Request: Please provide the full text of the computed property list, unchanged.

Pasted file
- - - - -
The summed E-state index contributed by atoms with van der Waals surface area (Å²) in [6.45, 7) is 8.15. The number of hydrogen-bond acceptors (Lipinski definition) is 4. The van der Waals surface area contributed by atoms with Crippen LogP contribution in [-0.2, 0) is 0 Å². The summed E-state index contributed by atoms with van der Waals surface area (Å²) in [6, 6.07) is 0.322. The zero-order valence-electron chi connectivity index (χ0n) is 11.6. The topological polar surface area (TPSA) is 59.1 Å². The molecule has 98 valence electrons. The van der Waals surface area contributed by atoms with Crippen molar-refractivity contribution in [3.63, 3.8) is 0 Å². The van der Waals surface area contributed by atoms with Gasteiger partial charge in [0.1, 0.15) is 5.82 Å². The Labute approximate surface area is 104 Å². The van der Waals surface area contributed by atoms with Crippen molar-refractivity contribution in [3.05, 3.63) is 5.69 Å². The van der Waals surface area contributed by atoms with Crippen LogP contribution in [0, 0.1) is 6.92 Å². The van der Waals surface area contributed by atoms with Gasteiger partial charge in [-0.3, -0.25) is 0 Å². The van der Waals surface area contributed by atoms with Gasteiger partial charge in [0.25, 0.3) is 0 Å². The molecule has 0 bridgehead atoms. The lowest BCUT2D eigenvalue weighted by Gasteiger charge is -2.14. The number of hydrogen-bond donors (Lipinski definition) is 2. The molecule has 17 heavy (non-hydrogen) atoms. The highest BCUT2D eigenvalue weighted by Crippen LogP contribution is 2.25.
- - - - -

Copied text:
The summed E-state index contributed by atoms with van der Waals surface area (Å²) in [6.45, 7) is 8.15. The number of hydrogen-bond acceptors (Lipinski definition) is 4. The van der Waals surface area contributed by atoms with Crippen LogP contribution in [-0.2, 0) is 0 Å². The summed E-state index contributed by atoms with van der Waals surface area (Å²) in [6, 6.07) is 0.322. The zero-order valence-electron chi connectivity index (χ0n) is 11.6. The topological polar surface area (TPSA) is 59.1 Å². The molecule has 98 valence electrons. The van der Waals surface area contributed by atoms with Crippen molar-refractivity contribution in [3.63, 3.8) is 0 Å². The van der Waals surface area contributed by atoms with Gasteiger partial charge in [0.1, 0.15) is 5.82 Å². The Labute approximate surface area is 104 Å². The van der Waals surface area contributed by atoms with Crippen molar-refractivity contribution in [3.05, 3.63) is 5.69 Å². The van der Waals surface area contributed by atoms with Crippen LogP contribution in [0, 0.1) is 6.92 Å². The van der Waals surface area contributed by atoms with Gasteiger partial charge in [-0.3, -0.25) is 0 Å². The van der Waals surface area contributed by atoms with Gasteiger partial charge in [0.25, 0.3) is 0 Å². The molecule has 0 bridgehead atoms. The lowest BCUT2D eigenvalue weighted by Gasteiger charge is -2.14. The number of hydrogen-bond donors (Lipinski definition) is 2. The molecule has 17 heavy (non-hydrogen) atoms. The highest BCUT2D eigenvalue weighted by Crippen LogP contribution is 2.25.